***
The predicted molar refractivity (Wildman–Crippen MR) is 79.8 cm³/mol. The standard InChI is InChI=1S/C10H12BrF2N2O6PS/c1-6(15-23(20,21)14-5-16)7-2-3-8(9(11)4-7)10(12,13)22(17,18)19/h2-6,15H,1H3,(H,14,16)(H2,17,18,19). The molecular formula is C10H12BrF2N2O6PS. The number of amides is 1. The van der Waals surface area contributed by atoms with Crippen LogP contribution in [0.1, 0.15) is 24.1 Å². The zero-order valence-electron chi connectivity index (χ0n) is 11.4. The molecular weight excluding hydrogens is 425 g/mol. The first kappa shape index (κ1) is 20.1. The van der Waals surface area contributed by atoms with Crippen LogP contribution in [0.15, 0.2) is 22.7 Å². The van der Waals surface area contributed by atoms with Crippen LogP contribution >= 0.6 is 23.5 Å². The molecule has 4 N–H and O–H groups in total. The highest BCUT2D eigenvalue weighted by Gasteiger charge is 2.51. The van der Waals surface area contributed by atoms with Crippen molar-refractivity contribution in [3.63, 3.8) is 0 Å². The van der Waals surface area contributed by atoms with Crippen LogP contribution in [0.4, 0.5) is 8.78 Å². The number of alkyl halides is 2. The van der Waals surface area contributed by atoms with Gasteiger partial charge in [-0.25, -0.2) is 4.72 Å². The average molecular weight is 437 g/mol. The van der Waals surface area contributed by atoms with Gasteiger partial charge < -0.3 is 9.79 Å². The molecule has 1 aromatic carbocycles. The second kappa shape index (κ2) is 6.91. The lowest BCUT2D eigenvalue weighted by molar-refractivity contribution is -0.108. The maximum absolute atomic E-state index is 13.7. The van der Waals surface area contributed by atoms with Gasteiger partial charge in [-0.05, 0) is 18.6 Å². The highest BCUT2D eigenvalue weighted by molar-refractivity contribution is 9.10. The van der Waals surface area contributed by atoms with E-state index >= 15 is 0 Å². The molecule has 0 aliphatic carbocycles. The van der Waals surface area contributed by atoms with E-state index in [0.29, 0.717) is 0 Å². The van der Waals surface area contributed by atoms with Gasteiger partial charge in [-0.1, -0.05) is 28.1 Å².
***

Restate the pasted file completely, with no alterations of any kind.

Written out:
The predicted molar refractivity (Wildman–Crippen MR) is 79.8 cm³/mol. The standard InChI is InChI=1S/C10H12BrF2N2O6PS/c1-6(15-23(20,21)14-5-16)7-2-3-8(9(11)4-7)10(12,13)22(17,18)19/h2-6,15H,1H3,(H,14,16)(H2,17,18,19). The molecular formula is C10H12BrF2N2O6PS. The number of amides is 1. The van der Waals surface area contributed by atoms with Crippen LogP contribution in [0.1, 0.15) is 24.1 Å². The zero-order valence-electron chi connectivity index (χ0n) is 11.4. The molecular weight excluding hydrogens is 425 g/mol. The first kappa shape index (κ1) is 20.1. The van der Waals surface area contributed by atoms with Crippen LogP contribution in [0.15, 0.2) is 22.7 Å². The van der Waals surface area contributed by atoms with Crippen LogP contribution >= 0.6 is 23.5 Å². The molecule has 4 N–H and O–H groups in total. The highest BCUT2D eigenvalue weighted by Gasteiger charge is 2.51. The van der Waals surface area contributed by atoms with Crippen molar-refractivity contribution in [3.63, 3.8) is 0 Å². The van der Waals surface area contributed by atoms with Crippen LogP contribution in [0.4, 0.5) is 8.78 Å². The number of alkyl halides is 2. The van der Waals surface area contributed by atoms with Gasteiger partial charge in [-0.25, -0.2) is 4.72 Å². The average molecular weight is 437 g/mol. The van der Waals surface area contributed by atoms with Gasteiger partial charge < -0.3 is 9.79 Å². The molecule has 1 aromatic carbocycles. The second kappa shape index (κ2) is 6.91. The lowest BCUT2D eigenvalue weighted by molar-refractivity contribution is -0.108. The maximum absolute atomic E-state index is 13.7. The van der Waals surface area contributed by atoms with Gasteiger partial charge in [-0.05, 0) is 18.6 Å². The highest BCUT2D eigenvalue weighted by molar-refractivity contribution is 9.10. The van der Waals surface area contributed by atoms with E-state index >= 15 is 0 Å². The molecule has 0 aliphatic carbocycles. The van der Waals surface area contributed by atoms with E-state index in [0.29, 0.717) is 0 Å². The van der Waals surface area contributed by atoms with Gasteiger partial charge in [-0.1, -0.05) is 28.1 Å².